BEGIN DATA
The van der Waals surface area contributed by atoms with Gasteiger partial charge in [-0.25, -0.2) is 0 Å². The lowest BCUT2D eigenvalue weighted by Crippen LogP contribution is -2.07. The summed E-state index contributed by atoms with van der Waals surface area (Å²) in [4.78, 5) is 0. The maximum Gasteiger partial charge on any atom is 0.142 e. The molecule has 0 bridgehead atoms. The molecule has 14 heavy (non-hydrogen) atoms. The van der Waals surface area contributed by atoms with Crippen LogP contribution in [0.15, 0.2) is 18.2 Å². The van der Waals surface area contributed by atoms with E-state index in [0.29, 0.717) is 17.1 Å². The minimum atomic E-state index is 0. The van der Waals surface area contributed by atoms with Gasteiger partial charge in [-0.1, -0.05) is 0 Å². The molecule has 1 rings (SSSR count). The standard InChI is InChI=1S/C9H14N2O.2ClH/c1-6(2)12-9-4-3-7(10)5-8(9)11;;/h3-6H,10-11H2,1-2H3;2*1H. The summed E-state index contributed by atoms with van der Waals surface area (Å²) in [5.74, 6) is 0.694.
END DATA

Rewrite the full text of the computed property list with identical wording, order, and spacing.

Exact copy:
The van der Waals surface area contributed by atoms with Gasteiger partial charge in [-0.25, -0.2) is 0 Å². The lowest BCUT2D eigenvalue weighted by Crippen LogP contribution is -2.07. The summed E-state index contributed by atoms with van der Waals surface area (Å²) in [4.78, 5) is 0. The maximum Gasteiger partial charge on any atom is 0.142 e. The molecule has 0 bridgehead atoms. The molecule has 14 heavy (non-hydrogen) atoms. The van der Waals surface area contributed by atoms with Crippen LogP contribution in [0.15, 0.2) is 18.2 Å². The van der Waals surface area contributed by atoms with E-state index in [0.29, 0.717) is 17.1 Å². The minimum atomic E-state index is 0. The van der Waals surface area contributed by atoms with Gasteiger partial charge in [-0.1, -0.05) is 0 Å². The molecule has 1 rings (SSSR count). The standard InChI is InChI=1S/C9H14N2O.2ClH/c1-6(2)12-9-4-3-7(10)5-8(9)11;;/h3-6H,10-11H2,1-2H3;2*1H. The summed E-state index contributed by atoms with van der Waals surface area (Å²) in [5.74, 6) is 0.694.